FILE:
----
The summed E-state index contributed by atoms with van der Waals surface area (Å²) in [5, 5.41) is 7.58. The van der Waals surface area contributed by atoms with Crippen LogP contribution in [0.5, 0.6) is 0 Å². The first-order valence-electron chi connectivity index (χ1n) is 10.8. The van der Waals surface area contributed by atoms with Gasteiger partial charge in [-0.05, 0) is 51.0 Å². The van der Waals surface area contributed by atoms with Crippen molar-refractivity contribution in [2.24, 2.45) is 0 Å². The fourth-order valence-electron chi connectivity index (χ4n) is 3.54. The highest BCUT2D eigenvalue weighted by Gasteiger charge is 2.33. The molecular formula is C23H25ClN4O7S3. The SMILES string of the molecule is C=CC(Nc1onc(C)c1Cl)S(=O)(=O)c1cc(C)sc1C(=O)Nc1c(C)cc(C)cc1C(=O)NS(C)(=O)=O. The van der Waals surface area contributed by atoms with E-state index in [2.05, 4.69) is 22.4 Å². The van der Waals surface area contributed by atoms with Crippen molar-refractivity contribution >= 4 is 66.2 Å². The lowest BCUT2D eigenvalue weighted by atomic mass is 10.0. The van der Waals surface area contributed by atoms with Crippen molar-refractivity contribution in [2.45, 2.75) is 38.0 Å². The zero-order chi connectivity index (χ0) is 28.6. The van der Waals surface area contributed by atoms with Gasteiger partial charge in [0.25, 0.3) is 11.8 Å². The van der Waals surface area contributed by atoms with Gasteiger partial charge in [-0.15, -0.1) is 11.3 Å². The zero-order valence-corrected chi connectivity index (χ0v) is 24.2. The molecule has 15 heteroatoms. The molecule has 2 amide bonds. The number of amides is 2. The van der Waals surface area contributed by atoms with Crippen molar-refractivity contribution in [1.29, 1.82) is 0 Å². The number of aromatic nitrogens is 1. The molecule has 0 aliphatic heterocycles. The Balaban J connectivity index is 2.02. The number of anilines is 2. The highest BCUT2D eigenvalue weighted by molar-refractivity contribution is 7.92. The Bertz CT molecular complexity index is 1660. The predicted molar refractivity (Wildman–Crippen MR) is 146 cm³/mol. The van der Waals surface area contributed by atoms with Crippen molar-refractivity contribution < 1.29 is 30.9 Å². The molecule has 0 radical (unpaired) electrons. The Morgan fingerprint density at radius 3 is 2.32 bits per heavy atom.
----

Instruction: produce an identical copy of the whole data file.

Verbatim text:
The summed E-state index contributed by atoms with van der Waals surface area (Å²) in [5, 5.41) is 7.58. The van der Waals surface area contributed by atoms with Crippen LogP contribution in [0.5, 0.6) is 0 Å². The first-order valence-electron chi connectivity index (χ1n) is 10.8. The van der Waals surface area contributed by atoms with Gasteiger partial charge in [-0.05, 0) is 51.0 Å². The van der Waals surface area contributed by atoms with Crippen molar-refractivity contribution in [2.24, 2.45) is 0 Å². The fourth-order valence-electron chi connectivity index (χ4n) is 3.54. The highest BCUT2D eigenvalue weighted by Gasteiger charge is 2.33. The molecular formula is C23H25ClN4O7S3. The SMILES string of the molecule is C=CC(Nc1onc(C)c1Cl)S(=O)(=O)c1cc(C)sc1C(=O)Nc1c(C)cc(C)cc1C(=O)NS(C)(=O)=O. The van der Waals surface area contributed by atoms with E-state index in [2.05, 4.69) is 22.4 Å². The van der Waals surface area contributed by atoms with Crippen molar-refractivity contribution >= 4 is 66.2 Å². The lowest BCUT2D eigenvalue weighted by atomic mass is 10.0. The van der Waals surface area contributed by atoms with Crippen molar-refractivity contribution in [2.45, 2.75) is 38.0 Å². The zero-order chi connectivity index (χ0) is 28.6. The van der Waals surface area contributed by atoms with Gasteiger partial charge in [0.25, 0.3) is 11.8 Å². The van der Waals surface area contributed by atoms with Gasteiger partial charge in [-0.15, -0.1) is 11.3 Å². The zero-order valence-corrected chi connectivity index (χ0v) is 24.2. The molecule has 15 heteroatoms. The molecule has 2 amide bonds. The number of amides is 2. The van der Waals surface area contributed by atoms with Crippen molar-refractivity contribution in [1.29, 1.82) is 0 Å². The number of aromatic nitrogens is 1. The molecule has 0 aliphatic heterocycles. The Balaban J connectivity index is 2.02. The number of anilines is 2. The highest BCUT2D eigenvalue weighted by molar-refractivity contribution is 7.92. The Bertz CT molecular complexity index is 1660. The predicted molar refractivity (Wildman–Crippen MR) is 146 cm³/mol. The van der Waals surface area contributed by atoms with Crippen molar-refractivity contribution < 1.29 is 30.9 Å². The molecule has 0 radical (unpaired) electrons. The Morgan fingerprint density at radius 3 is 2.32 bits per heavy atom.